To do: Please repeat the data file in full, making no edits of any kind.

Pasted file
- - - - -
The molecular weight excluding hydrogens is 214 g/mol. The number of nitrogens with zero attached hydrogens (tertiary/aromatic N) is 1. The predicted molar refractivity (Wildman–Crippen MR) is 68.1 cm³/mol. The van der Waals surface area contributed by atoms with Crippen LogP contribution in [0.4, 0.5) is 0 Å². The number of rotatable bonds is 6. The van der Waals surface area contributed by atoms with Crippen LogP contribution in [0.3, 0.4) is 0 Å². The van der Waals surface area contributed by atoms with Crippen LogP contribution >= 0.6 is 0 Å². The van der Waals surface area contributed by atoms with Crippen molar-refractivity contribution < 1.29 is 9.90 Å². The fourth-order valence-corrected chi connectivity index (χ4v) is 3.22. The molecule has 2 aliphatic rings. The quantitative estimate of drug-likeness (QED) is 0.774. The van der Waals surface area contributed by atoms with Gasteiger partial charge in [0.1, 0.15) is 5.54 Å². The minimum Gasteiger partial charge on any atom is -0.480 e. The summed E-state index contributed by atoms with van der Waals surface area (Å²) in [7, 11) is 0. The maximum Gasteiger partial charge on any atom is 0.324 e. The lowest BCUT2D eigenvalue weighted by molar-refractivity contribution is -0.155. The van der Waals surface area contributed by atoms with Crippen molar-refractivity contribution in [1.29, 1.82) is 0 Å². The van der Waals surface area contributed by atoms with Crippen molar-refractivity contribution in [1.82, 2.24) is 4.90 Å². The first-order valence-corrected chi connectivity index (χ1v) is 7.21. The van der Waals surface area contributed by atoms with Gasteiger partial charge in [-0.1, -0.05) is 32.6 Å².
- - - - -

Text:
The molecular weight excluding hydrogens is 214 g/mol. The number of nitrogens with zero attached hydrogens (tertiary/aromatic N) is 1. The predicted molar refractivity (Wildman–Crippen MR) is 68.1 cm³/mol. The van der Waals surface area contributed by atoms with Crippen LogP contribution in [0.4, 0.5) is 0 Å². The number of rotatable bonds is 6. The van der Waals surface area contributed by atoms with Crippen LogP contribution in [0.3, 0.4) is 0 Å². The van der Waals surface area contributed by atoms with Crippen LogP contribution >= 0.6 is 0 Å². The van der Waals surface area contributed by atoms with Crippen molar-refractivity contribution < 1.29 is 9.90 Å². The fourth-order valence-corrected chi connectivity index (χ4v) is 3.22. The molecule has 2 aliphatic rings. The quantitative estimate of drug-likeness (QED) is 0.774. The van der Waals surface area contributed by atoms with Gasteiger partial charge in [0.1, 0.15) is 5.54 Å². The minimum Gasteiger partial charge on any atom is -0.480 e. The summed E-state index contributed by atoms with van der Waals surface area (Å²) in [7, 11) is 0. The maximum Gasteiger partial charge on any atom is 0.324 e. The lowest BCUT2D eigenvalue weighted by molar-refractivity contribution is -0.155. The van der Waals surface area contributed by atoms with Crippen molar-refractivity contribution in [1.29, 1.82) is 0 Å². The van der Waals surface area contributed by atoms with Crippen molar-refractivity contribution in [1.82, 2.24) is 4.90 Å². The first-order valence-corrected chi connectivity index (χ1v) is 7.21. The van der Waals surface area contributed by atoms with Gasteiger partial charge in [-0.1, -0.05) is 32.6 Å².